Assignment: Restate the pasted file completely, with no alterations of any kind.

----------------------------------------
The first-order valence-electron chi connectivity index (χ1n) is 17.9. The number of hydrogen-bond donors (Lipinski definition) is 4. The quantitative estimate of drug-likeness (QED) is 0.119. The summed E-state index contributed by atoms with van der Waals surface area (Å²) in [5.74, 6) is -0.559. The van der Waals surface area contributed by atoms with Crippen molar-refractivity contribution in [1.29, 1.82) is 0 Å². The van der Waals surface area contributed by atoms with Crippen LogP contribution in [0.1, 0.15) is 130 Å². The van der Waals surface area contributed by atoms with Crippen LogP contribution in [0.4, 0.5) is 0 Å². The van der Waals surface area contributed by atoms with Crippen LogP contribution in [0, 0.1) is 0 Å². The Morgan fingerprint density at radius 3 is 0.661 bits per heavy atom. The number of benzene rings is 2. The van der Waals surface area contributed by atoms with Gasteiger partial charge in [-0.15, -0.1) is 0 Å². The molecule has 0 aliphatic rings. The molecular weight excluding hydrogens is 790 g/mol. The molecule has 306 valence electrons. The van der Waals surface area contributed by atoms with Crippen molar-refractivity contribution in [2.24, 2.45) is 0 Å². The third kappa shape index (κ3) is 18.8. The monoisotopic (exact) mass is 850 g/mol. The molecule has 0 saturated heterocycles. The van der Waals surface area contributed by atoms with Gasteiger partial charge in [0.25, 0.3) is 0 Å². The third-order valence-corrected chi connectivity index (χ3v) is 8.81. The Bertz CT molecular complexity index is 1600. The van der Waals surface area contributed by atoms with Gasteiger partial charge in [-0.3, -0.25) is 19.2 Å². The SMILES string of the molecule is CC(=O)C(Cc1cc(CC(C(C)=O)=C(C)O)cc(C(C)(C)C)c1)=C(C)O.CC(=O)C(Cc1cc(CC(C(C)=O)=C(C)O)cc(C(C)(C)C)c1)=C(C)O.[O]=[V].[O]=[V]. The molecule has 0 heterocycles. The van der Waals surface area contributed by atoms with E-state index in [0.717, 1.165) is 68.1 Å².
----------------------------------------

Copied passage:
The first-order valence-electron chi connectivity index (χ1n) is 17.9. The number of hydrogen-bond donors (Lipinski definition) is 4. The quantitative estimate of drug-likeness (QED) is 0.119. The summed E-state index contributed by atoms with van der Waals surface area (Å²) in [5.74, 6) is -0.559. The van der Waals surface area contributed by atoms with Crippen molar-refractivity contribution in [1.29, 1.82) is 0 Å². The van der Waals surface area contributed by atoms with Crippen LogP contribution in [0.1, 0.15) is 130 Å². The van der Waals surface area contributed by atoms with Crippen LogP contribution in [0.4, 0.5) is 0 Å². The van der Waals surface area contributed by atoms with Crippen LogP contribution in [0, 0.1) is 0 Å². The Morgan fingerprint density at radius 3 is 0.661 bits per heavy atom. The number of benzene rings is 2. The van der Waals surface area contributed by atoms with Gasteiger partial charge in [-0.15, -0.1) is 0 Å². The molecule has 0 aliphatic rings. The molecular weight excluding hydrogens is 790 g/mol. The molecule has 306 valence electrons. The van der Waals surface area contributed by atoms with Crippen molar-refractivity contribution in [2.24, 2.45) is 0 Å². The third kappa shape index (κ3) is 18.8. The monoisotopic (exact) mass is 850 g/mol. The molecule has 0 saturated heterocycles. The van der Waals surface area contributed by atoms with Gasteiger partial charge in [0.25, 0.3) is 0 Å². The third-order valence-corrected chi connectivity index (χ3v) is 8.81. The Bertz CT molecular complexity index is 1600. The van der Waals surface area contributed by atoms with Gasteiger partial charge in [-0.3, -0.25) is 19.2 Å². The SMILES string of the molecule is CC(=O)C(Cc1cc(CC(C(C)=O)=C(C)O)cc(C(C)(C)C)c1)=C(C)O.CC(=O)C(Cc1cc(CC(C(C)=O)=C(C)O)cc(C(C)(C)C)c1)=C(C)O.[O]=[V].[O]=[V]. The molecule has 0 heterocycles. The van der Waals surface area contributed by atoms with E-state index in [0.717, 1.165) is 68.1 Å².